Dick moved to Houston to become litigation director at the Texas Appellate Practice and Education Resource Center, a clearinghouse that secured representation for death row inmates. During his tenure at the Center, he supervised 235 death-penalty cases in post-conviction proceedings and 20 cases in trial and direct-appeal proceedings.

He later left the Center to join the defense team representing Timothy McVeigh, the accused bomber of the Oklahoma City federal building. Dick was described in a 1997 news article in TulsaWorld profiling the attorneys defending McVeigh as follows: “Burr, known for his eloquent argument and punctilious preparation, was the third attorney to join the defense team. . . He will play a key role in jury selection and in handling the penalty phase if McVeigh is convicted.”

After McVeigh’s conviction and sentencing, Dick returned to the Resource Center, but the Center died for lack of funding. Dick and his second wife, Mandy Welch, also an attorney with long experience defending death row prisoners, established a private practice in Houston, Burr & Welch. They also organized the Texas Defender Service, which carried on the mission of representing death row prisoners. Houston attorney Mike Charlton, a fellow death penalty defense lawyer, has offered this tribute to Burr: “Absolutely the smartest lawyer I know. His thought processes and ideas [in capital cases] carry more weight than any other lawyer in the state of Texas.”

Describing those “thought processes and ideas” that have guided his work over the years, Dick had this to say in an interview in 2021:

“Prosecutors use the dichotomy of good and evil: people who murder are evil, and that’s why they murder. They are evil people – not flawed, just evil; just not like the rest of us.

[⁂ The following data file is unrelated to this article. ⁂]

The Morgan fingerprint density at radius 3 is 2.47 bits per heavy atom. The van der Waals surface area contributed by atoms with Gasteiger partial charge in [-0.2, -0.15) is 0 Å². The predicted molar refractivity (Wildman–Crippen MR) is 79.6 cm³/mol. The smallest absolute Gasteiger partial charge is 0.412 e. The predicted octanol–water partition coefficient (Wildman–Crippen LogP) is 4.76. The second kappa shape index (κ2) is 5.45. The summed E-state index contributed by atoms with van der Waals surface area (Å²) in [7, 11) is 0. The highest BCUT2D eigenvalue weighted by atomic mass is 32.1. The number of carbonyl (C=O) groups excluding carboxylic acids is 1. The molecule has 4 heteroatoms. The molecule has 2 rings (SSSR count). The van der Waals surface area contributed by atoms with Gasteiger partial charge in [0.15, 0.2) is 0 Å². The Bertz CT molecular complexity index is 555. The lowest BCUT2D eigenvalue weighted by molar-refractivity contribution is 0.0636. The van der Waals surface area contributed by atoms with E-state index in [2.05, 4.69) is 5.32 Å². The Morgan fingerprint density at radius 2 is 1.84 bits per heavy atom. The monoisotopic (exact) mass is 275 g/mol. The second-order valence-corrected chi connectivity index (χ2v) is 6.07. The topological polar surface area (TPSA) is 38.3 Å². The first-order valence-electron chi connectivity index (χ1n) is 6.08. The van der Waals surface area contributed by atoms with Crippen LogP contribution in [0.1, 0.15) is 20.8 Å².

My work in capital cases, from the very beginning, has been to unmask that lie. Because it is a lie. It is an absolute falsehood. People who murder are just like the rest of us, except their lives have been much, much more difficult. They’ve had fewer resources to work with, internally and externally, and that’s taken a terrible toll. And they do terrible things because of what’s happened to them, not because of who they are.

That’s been the whole effort of doing death penalty work for these years. I’ve tried to help, one client at a time, to unearth the whole story from the client’s life and be able to tell that story in the most effective way possible.”

Dick has testified before U.S. Congressional committees on death penalty legislation on three occasions, has argued two cases before the U.S. Supreme Court, has presented Continuing Legal Education programs on capital and appellate litigation in twenty states and in numerous national death penalty training conferences, and has taught a death penalty seminar at Yale University’s College of Law. In 1998, he received the “Life in the Balance Achievement Award” from the National Legal Aid and Defender Association for the work he has done in capital defense over his career.

As of 2021, he and Mandy live in a small town in east Texas, about 80 miles outside of Houston. Although he has cut back on his travel and national consulting, he has not retired. He still represents a number of clients on death row in Texas.